The cost of LGBTQ+ rights?

I never heard the Sydney Gays podcast. But when I was reading the article and planning this post, a question came to mind: is the backlash against The Sydney Gays a reflection on the pressure LGBTQ+ people feel to appear ‘normal’? Is that why some of their critics were LGBTQ+ themselves?

Feel free to correct me if I’m wrong, but I can’t think of a non – LGBTQ+ creator being reprimanded to pipe down and act more ‘authentic’.

Is this a cost for the gain in rights that LGBTQ+ people have gained, especially same – sex marriage, which became law in 2017?

Now, it may be that (e listeners found their Sydney Gays annoying. If that’s the case, then, sure, they could tone down the exaggerations and make their presentation more professional.

However, my concern is if the backlash against Sabin and Fisher is a sign that LGBTQ+ creators will have ‘rules’ placed on them that wouldn’t apply to others. I hope LGBTQ+ creators won’t have to repeatedly ‘prove’ themselves to be OK.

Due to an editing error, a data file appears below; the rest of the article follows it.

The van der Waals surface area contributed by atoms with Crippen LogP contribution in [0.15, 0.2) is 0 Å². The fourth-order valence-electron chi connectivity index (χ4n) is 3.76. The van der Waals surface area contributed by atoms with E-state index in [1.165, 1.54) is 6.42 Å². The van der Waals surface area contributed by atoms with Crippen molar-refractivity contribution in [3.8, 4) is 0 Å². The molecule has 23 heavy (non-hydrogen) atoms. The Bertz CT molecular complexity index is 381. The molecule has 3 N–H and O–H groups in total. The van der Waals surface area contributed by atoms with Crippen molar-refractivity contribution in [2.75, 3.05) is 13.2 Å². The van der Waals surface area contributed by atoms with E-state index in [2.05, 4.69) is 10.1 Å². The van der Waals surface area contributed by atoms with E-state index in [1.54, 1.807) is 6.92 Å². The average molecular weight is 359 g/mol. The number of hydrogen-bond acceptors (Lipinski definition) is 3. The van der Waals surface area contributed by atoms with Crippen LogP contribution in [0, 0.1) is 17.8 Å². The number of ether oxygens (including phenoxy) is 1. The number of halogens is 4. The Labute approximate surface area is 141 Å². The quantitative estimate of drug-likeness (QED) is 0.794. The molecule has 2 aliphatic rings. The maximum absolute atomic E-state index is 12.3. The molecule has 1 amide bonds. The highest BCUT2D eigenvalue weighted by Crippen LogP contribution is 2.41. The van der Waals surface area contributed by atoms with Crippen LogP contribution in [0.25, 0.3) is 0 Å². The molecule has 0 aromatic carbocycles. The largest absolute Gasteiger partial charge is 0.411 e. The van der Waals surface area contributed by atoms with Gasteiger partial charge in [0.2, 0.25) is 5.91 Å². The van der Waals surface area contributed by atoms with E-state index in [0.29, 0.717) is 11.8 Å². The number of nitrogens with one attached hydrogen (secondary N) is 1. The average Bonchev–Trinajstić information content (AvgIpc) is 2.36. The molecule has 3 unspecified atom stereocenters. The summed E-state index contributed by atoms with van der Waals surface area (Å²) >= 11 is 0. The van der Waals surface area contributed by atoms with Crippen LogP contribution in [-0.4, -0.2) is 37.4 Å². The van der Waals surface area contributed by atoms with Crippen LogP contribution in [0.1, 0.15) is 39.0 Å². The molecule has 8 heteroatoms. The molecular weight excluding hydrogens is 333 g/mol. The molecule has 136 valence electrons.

What should creators tolerate?

Some creators have criticised Sabin and Fisher for giving up too soon. Music, event and video producer, Dan Murphy pointed out the iTunes charts, claiming that Sydney Gays got a number of listeners people would “kill for”. This would have been driven by both the positive and negative feedback.

Murphy himself is no stranger to negative feedback. Despite rave reviews for an early video that featured a group of drag queens, one of his later videos featuring a mob dance for BMW was blasted. News and marketing website, Mumbrella, crucified it.

While I get that creators should expect criticism and even harshness, death threats are not on. Sabin and Fisher even expressed concern for loved ones and how they could be affected. This has to be condemned. It’s also tragic when that sort of bullying kills someone’s creative pursuit. In a way, the bullies have won because of the collapse of Sydney Gays. But it shouldn’t have happened anyway.

All creators, including those from the LGBTQ+ community should be able to create without fear. Nobody should be pressured by bullies into stopping their creative project. And, most importantly, I hope this isn’t the start of a trend where LGBTQ+ creators are bullied into silence.